About 3,500 American soldiers who were part of last summer's troop "surge" are scheduled to leave Iraq in the coming weeks, the U.S. military said.
The reduction is part of an overall plan to reduce the number of American troops in Iraq from its current level of about 160,000 to about 140,000 by the end of July.
The soldiers set to leave, part of the 3rd Heavy Brigade Combat Team, will redeploy to Fort Benning, Georgia, said a military statement released late Monday. The U.S. sent some 30,000 additional troops into Iraq last summer to help stem growing violence.
Those troops, along with the rise of Sunni fighters who allied with the U.S. and began battling al-Qaida and a truce called by a key Shiite militia, were credited with a sharp decrease in violence during the last 10 months.
The soldiers are part of the third of five "surge" brigades scheduled to redeploy. The other two are expected to return to the U.S. by the end of July.
"The continued drawdown of surge brigades demonstrates continued progress in Iraq," Brig. Gen. Dan Allyn said in the statement. "After July, commanders will assess our security posture for about 45 days and determine future force requirements based on these conditions-based assessments."
The so-called "pause" in the further redeployment of U.S. troops was pushed by Gen. David Petraeus, the top U.S. commander in Iraq, when he spoke before Congress last month.
Critics have called for a quicker withdrawal of American soldiers, but commanders on the ground insist the slowdown is needed so a sharp increase in violence is not seen when U.S. forces leave.
Separately, Iraqi police said Tuesday that Sunni extremists killed three prostitutes and wounded two others the day before in a brothel attack in the northern city of Mosul.
Authorities had warned the women to leave the area after complaints from neighbors, said a police official, speaking on condition of anonymity because he was not authorized to talk to the media.
There have been a string of attacks against women deemed immoral in recent months, including the bombing of hair salons and the frequent murder of women not wearing traditional clothing in the southern city of Basra.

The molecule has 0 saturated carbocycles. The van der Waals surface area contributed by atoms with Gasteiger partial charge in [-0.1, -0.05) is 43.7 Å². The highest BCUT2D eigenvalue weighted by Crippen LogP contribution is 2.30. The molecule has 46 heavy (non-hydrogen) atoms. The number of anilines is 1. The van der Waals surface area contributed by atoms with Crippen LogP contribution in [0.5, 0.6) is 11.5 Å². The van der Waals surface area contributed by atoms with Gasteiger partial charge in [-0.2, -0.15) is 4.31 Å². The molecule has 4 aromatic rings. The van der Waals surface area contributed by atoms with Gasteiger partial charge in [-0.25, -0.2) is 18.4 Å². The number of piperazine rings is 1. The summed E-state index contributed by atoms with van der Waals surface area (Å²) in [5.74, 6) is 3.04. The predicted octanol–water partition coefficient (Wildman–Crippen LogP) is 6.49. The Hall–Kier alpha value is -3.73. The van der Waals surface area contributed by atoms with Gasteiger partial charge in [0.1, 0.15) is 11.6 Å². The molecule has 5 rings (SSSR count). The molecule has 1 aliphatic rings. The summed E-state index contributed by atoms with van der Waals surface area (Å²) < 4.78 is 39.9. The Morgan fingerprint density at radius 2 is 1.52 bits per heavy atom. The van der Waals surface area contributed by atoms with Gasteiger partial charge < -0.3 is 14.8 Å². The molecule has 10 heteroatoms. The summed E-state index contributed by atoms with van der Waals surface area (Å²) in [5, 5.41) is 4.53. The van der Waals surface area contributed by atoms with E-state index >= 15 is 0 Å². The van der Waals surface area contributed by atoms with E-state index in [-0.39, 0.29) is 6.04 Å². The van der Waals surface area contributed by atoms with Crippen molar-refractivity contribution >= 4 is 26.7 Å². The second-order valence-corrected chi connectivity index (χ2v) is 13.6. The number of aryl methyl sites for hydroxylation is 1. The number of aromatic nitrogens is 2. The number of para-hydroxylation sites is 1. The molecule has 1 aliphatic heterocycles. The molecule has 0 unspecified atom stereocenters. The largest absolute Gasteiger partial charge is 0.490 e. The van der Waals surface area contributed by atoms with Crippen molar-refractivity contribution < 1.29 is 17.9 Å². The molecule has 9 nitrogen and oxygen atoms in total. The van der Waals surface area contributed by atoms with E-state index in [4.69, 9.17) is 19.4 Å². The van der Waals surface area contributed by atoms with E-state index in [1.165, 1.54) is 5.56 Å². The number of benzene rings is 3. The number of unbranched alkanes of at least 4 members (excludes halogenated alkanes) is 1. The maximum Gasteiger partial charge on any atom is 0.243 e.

Four die in Sadr City
Meanwhile, at least four civilians were killed overnight in the Baghdad Shiite neighborhood of Sadr City, hospital officials said Tuesday. Some 21 people were injured at the same time in Sadr City, which has seen fierce fighting between the Mahdi Army militia and U.S. and Iraqi troops.
Clashes in the sprawling slum of 2.5 million people that serves as a power base for radical Shiite cleric Muqtada al-Sadr and his Mahdi fighters have raged for five weeks, since the Iraqi government began a crackdown on the militants in southern Iraq.
Hassan al-Rubaie, a Sadrist lawmaker, suspended his seat in parliament on Tuesday to protest the fighting in Sadr City. He said he held the government of Prime Minister Nouri al-Maliki responsible for the fighting in the slum.
The lawmaker also blamed Iran for interfering with Iraq's security and said the neighboring nation was causing much of the violence by supplying money, weapons and training to Iraqi fighters, a charge U.S. commanders have repeatedly made. Iran denies the allegations.
Meanwhile, U.S. and Iraqi forces raided two police stations and arrested 48 policemen suspected of having links to Shiite militias late Monday in the Baghdad neighborhood of Shula, a Shiite stronghold, a policeman said on condition of anonymity as he was not authorized to speak to the media.
Clashes erupted between members of the Mahdi army and an Iraqi army patrol in southern Baghdad, police said. Three civilians were killed, including a 13-year old girl.
Elsewhere, two policemen were killed Monday night in clashes with unidentified gunmen in Mosul, a provincial policeman said on condition of anonymity as he was not authorized to speak to the media.
Around the same time in eastern Mosul, two gunmen were killed by police.